Recognizing environmental excellence as going hand-in-hand with worker and patient safety and staff morale helps identify activities that address several priority areas. Tying environmental sustainability to creating a healing environment pulls together the direct patient-care activity, the activity behind the scenes, and all workers, linking all activities to patient care quality.
The integration of green building and operational environmental-improvement strategies completes the picture. The
Green Guide for Health Care, a self-certifying tool kit that steers facilities through greener design, construction, and operations, helps us explore the activities taking place within the facility and the connection between what we buy, how we use it, and how we manage it at the back door. It addresses the types and amounts of energy and water we use to run the operations and takes a long view of creating and maintaining healing environments. With an increase in the number of credits from 75 in the earlier version to 121 points in the 2009 revision, the Operations Section offers digestible bites of sustainable operational credits to help select goals for further operational greening activity. The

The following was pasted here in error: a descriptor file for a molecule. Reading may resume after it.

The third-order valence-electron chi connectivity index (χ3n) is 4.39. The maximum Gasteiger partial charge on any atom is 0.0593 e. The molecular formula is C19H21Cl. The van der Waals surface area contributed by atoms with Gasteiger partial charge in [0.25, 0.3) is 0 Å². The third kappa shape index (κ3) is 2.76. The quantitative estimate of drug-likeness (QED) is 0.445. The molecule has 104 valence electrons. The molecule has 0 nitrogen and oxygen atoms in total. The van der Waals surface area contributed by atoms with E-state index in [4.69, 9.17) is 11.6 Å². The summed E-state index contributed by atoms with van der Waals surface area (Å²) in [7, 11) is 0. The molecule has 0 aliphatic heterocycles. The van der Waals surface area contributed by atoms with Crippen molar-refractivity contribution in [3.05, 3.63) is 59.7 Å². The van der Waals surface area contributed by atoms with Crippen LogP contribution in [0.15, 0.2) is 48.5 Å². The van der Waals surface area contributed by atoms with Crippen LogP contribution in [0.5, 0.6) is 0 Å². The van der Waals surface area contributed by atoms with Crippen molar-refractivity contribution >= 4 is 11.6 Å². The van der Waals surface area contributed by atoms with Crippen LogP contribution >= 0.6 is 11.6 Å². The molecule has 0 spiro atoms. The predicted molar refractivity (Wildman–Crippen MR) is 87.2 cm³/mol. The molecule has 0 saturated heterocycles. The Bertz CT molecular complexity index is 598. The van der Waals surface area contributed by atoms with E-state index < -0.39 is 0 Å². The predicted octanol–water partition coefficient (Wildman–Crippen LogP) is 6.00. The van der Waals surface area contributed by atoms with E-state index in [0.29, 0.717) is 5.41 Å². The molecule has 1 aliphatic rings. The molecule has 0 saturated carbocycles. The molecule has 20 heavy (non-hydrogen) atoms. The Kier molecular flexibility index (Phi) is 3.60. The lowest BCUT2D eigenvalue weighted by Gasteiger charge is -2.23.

Green Guide also offers a health statement for each of the activities, tying its pertinence back into the mission of the organization and the imperative to act. The sections now include: Integrated Operations & Education, Sustainable Sites Management, Transportation Operations, Facilities Management, Chemical Management, Waste Management, Environmental Services, Food Service, Environmentally Preferable Purchasing, and Innovation in Operation. Any hospital can use the operations section, regardless of renovation or construction activity. The document includes a checklist to help track
Green Guide goal achievement. (Get a free
Part II of this article will appear on March 11, 2009.
Janet Brown is Director of Sustainable Operations at Practice Greenhealth and is a member of the Green Guide Steering Committee and the Planetree Design Advisory Council. For more information contact her at